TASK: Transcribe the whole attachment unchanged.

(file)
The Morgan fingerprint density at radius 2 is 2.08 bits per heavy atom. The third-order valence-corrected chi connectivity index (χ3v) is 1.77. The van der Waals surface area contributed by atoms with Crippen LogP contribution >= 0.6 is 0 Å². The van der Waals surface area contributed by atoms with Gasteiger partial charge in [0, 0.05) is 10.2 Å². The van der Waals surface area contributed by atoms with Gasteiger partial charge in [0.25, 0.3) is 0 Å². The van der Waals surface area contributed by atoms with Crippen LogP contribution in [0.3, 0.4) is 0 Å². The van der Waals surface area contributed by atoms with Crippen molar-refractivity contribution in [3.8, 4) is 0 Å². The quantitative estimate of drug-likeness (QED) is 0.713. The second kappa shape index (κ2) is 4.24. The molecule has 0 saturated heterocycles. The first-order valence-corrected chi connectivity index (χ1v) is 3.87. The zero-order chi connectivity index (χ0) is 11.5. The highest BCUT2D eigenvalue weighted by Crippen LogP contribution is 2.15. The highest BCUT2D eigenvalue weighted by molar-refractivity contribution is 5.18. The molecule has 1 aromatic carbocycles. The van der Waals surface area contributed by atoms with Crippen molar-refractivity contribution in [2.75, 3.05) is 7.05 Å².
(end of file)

The Morgan fingerprint density at radius 2 is 2.08 bits per heavy atom. The third-order valence-corrected chi connectivity index (χ3v) is 1.77. The van der Waals surface area contributed by atoms with Crippen LogP contribution >= 0.6 is 0 Å². The van der Waals surface area contributed by atoms with Gasteiger partial charge in [0, 0.05) is 10.2 Å². The van der Waals surface area contributed by atoms with Gasteiger partial charge in [0.25, 0.3) is 0 Å². The van der Waals surface area contributed by atoms with Crippen LogP contribution in [0.3, 0.4) is 0 Å². The van der Waals surface area contributed by atoms with Crippen molar-refractivity contribution in [3.8, 4) is 0 Å². The quantitative estimate of drug-likeness (QED) is 0.713. The second kappa shape index (κ2) is 4.24. The molecule has 0 saturated heterocycles. The first-order valence-corrected chi connectivity index (χ1v) is 3.87. The zero-order chi connectivity index (χ0) is 11.5. The highest BCUT2D eigenvalue weighted by Crippen LogP contribution is 2.15. The highest BCUT2D eigenvalue weighted by molar-refractivity contribution is 5.18. The molecule has 1 aromatic carbocycles. The van der Waals surface area contributed by atoms with Crippen molar-refractivity contribution in [2.75, 3.05) is 7.05 Å².